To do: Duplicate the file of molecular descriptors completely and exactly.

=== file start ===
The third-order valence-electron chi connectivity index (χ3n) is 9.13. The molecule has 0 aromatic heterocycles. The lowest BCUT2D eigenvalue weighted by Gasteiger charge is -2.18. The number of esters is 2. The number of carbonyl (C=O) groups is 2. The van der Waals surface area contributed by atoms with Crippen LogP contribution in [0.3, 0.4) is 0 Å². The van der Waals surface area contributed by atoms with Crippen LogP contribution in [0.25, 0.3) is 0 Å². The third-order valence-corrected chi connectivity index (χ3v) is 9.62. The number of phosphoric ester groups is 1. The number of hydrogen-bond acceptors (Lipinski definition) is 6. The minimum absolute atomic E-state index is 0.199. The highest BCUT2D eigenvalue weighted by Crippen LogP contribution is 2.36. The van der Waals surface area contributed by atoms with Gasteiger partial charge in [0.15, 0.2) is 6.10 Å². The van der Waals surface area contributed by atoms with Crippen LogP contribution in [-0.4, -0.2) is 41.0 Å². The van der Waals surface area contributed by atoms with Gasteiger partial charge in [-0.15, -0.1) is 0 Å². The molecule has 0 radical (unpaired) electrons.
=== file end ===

The third-order valence-electron chi connectivity index (χ3n) is 9.13. The molecule has 0 aromatic heterocycles. The lowest BCUT2D eigenvalue weighted by Gasteiger charge is -2.18. The number of esters is 2. The number of carbonyl (C=O) groups is 2. The van der Waals surface area contributed by atoms with Crippen LogP contribution in [0.3, 0.4) is 0 Å². The van der Waals surface area contributed by atoms with Crippen LogP contribution in [0.25, 0.3) is 0 Å². The third-order valence-corrected chi connectivity index (χ3v) is 9.62. The number of phosphoric ester groups is 1. The number of hydrogen-bond acceptors (Lipinski definition) is 6. The minimum absolute atomic E-state index is 0.199. The highest BCUT2D eigenvalue weighted by Crippen LogP contribution is 2.36. The van der Waals surface area contributed by atoms with Gasteiger partial charge in [0.15, 0.2) is 6.10 Å². The van der Waals surface area contributed by atoms with Crippen LogP contribution in [-0.4, -0.2) is 41.0 Å². The van der Waals surface area contributed by atoms with Gasteiger partial charge in [-0.15, -0.1) is 0 Å². The molecule has 0 radical (unpaired) electrons.